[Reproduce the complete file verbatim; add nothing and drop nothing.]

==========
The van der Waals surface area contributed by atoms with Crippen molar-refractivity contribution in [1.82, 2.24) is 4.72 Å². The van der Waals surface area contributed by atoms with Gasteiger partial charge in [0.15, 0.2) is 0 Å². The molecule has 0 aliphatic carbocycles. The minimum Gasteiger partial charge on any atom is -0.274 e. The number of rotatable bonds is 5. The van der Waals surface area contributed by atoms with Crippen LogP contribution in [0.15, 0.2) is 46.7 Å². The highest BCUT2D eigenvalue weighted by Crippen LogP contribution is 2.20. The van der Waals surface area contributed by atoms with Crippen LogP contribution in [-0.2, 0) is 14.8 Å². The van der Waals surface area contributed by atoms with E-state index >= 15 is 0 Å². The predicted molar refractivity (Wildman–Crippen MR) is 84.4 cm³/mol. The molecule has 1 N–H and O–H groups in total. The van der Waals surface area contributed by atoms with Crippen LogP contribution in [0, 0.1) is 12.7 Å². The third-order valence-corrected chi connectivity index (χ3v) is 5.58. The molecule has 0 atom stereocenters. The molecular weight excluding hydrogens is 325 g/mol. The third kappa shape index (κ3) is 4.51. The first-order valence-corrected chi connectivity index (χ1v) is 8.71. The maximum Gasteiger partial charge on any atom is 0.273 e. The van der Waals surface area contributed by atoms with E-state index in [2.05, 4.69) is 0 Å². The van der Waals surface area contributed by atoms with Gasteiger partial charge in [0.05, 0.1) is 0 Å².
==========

The van der Waals surface area contributed by atoms with Crippen molar-refractivity contribution in [1.82, 2.24) is 4.72 Å². The van der Waals surface area contributed by atoms with Gasteiger partial charge in [0.15, 0.2) is 0 Å². The molecule has 0 aliphatic carbocycles. The minimum Gasteiger partial charge on any atom is -0.274 e. The number of rotatable bonds is 5. The van der Waals surface area contributed by atoms with Crippen LogP contribution in [0.15, 0.2) is 46.7 Å². The highest BCUT2D eigenvalue weighted by Crippen LogP contribution is 2.20. The van der Waals surface area contributed by atoms with Crippen LogP contribution in [-0.2, 0) is 14.8 Å². The van der Waals surface area contributed by atoms with E-state index >= 15 is 0 Å². The predicted molar refractivity (Wildman–Crippen MR) is 84.4 cm³/mol. The molecule has 1 N–H and O–H groups in total. The van der Waals surface area contributed by atoms with Crippen LogP contribution in [0, 0.1) is 12.7 Å². The third-order valence-corrected chi connectivity index (χ3v) is 5.58. The molecule has 0 atom stereocenters. The molecular weight excluding hydrogens is 325 g/mol. The third kappa shape index (κ3) is 4.51. The first-order valence-corrected chi connectivity index (χ1v) is 8.71. The maximum Gasteiger partial charge on any atom is 0.273 e. The van der Waals surface area contributed by atoms with E-state index in [2.05, 4.69) is 0 Å². The van der Waals surface area contributed by atoms with Gasteiger partial charge in [0.05, 0.1) is 0 Å².